Accuracy issues in three adaptations of Jane Austen's "Pride and Prejudice"

Gambari, Linnea (2008) Accuracy issues in three adaptations of Jane Austen's "Pride and Prejudice". BA dissertation, University of Portsmouth.

[img] PDF
Restricted to Registered users only

Download (119kB)

    Abstract

    I have always been interested in the way in which novels are adapted for the screen, particularly novels by Jane Austen. Once I saw the new adaptation of "Pride and Prejudice" (Wright, 2005) in 2005, I realised that I wanted to research adaptations of "Pride and Prejudice" further. This would help me to understand what it is of Jane Austen's books in particular that make her so appealing to filmmakers and whether the interpretations can actually be considered accurate to the source novel. Firstly, I thought that it was necessary to discuss of the first adaptation of "Pride and Prejudice" (Leonard, 1940) ever to have been on the screen. This would help me realise if there was something about the late thirties that made an adaptation of "Pride and Prejudice" particularly appealing, establishing how far society and the film industry can end up affecting the plot. Secondly, I realised that were I to write of "Pride and Prejudice" adaptations, the extremely popular 1995 BBC adaptation would need to be mentioned. The effect that Mr Darcy had on the press and the public at the time was exceptional. Colin Firth has, in fact, had to impersonate the character since in the film "Bridget Jones's Diary" (Maguire, 2001) as well as its sequel "Bridget Jones: The Edge of Reason" (Kidron, 2004). This adaptation would illustrate how changes in a character influence the plot. Thirdly, I considered it to be important to mention the most recent adaptation of "Pride and Prejudice" (Wright, 2005) to establish how it was influenced by previous adaptations, as well as how mise-en-scene can put into question accuracy issues. Through my research and textual analysis of the three adaptations I have realised that in some respect none of them can be called accurate, but that it is necessary to realise that a change in medium is bound to affect the narrative in one way or another. Nevertheless, I believe that the 1995 BBC adaptation is the one that can be considered most accurate to the plot this being mainly due to the time it has at its disposal.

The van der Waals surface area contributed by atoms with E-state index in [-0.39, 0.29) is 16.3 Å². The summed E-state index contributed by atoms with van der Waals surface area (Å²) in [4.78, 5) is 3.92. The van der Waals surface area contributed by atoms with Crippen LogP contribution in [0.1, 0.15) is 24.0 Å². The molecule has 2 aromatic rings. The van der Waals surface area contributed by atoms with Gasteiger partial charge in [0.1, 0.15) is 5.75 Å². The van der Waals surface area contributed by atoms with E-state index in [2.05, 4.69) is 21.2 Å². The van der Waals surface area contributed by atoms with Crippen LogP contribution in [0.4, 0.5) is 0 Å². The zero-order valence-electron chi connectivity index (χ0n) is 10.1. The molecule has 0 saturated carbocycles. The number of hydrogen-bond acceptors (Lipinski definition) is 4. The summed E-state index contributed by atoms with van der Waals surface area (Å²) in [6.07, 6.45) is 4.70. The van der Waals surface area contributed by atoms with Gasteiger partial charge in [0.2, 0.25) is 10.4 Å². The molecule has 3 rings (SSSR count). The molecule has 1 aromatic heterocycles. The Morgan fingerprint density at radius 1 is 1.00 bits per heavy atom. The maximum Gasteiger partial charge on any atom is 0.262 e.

Item Type: Dissertation
    Departments/Research Groups: Faculty of Creative and Cultural Industries > School of Media and Performing Arts
    Depositing User: Jane Polwin
    Date Deposited: 20 Jan 2011 12:48
    Last Modified: 28 Jan 2015 11:14
    URI: http://eprints.port.ac.uk/id/eprint/553

    Actions (login required)

    View Item

    Document Downloads

    More statistics for this item...